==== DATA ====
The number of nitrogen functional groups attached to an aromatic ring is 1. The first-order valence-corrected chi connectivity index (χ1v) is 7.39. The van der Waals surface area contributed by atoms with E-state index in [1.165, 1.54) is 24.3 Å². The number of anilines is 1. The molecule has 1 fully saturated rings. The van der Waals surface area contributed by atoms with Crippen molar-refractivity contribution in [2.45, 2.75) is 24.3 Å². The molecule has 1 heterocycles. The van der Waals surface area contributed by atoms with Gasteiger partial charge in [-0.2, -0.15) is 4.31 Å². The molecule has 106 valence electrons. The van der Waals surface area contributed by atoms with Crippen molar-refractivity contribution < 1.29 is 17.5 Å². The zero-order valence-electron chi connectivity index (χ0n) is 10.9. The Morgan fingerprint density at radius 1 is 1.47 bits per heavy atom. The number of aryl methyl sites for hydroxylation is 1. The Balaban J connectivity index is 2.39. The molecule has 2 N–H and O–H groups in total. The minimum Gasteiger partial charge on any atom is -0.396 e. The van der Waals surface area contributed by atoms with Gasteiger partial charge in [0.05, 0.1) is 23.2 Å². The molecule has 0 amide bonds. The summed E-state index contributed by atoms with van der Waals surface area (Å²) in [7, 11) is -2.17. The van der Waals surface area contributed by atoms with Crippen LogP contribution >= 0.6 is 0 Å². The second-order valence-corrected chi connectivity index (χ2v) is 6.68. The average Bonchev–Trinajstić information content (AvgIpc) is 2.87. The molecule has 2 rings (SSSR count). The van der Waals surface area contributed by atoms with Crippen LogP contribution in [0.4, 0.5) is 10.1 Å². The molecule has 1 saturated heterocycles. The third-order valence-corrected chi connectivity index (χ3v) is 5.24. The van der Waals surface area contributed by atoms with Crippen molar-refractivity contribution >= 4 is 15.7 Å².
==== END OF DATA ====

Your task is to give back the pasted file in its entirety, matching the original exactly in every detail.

The number of nitrogen functional groups attached to an aromatic ring is 1. The first-order valence-corrected chi connectivity index (χ1v) is 7.39. The van der Waals surface area contributed by atoms with E-state index in [1.165, 1.54) is 24.3 Å². The number of anilines is 1. The molecule has 1 fully saturated rings. The van der Waals surface area contributed by atoms with Crippen molar-refractivity contribution in [2.45, 2.75) is 24.3 Å². The molecule has 1 heterocycles. The van der Waals surface area contributed by atoms with Gasteiger partial charge in [-0.2, -0.15) is 4.31 Å². The molecule has 106 valence electrons. The van der Waals surface area contributed by atoms with Crippen molar-refractivity contribution < 1.29 is 17.5 Å². The zero-order valence-electron chi connectivity index (χ0n) is 10.9. The Morgan fingerprint density at radius 1 is 1.47 bits per heavy atom. The number of aryl methyl sites for hydroxylation is 1. The Balaban J connectivity index is 2.39. The molecule has 2 N–H and O–H groups in total. The minimum Gasteiger partial charge on any atom is -0.396 e. The van der Waals surface area contributed by atoms with Gasteiger partial charge in [0.05, 0.1) is 23.2 Å². The molecule has 0 amide bonds. The summed E-state index contributed by atoms with van der Waals surface area (Å²) in [7, 11) is -2.17. The van der Waals surface area contributed by atoms with Crippen LogP contribution >= 0.6 is 0 Å². The second-order valence-corrected chi connectivity index (χ2v) is 6.68. The average Bonchev–Trinajstić information content (AvgIpc) is 2.87. The molecule has 2 rings (SSSR count). The van der Waals surface area contributed by atoms with Crippen LogP contribution in [0.4, 0.5) is 10.1 Å². The molecule has 1 saturated heterocycles. The third-order valence-corrected chi connectivity index (χ3v) is 5.24. The van der Waals surface area contributed by atoms with Crippen molar-refractivity contribution >= 4 is 15.7 Å².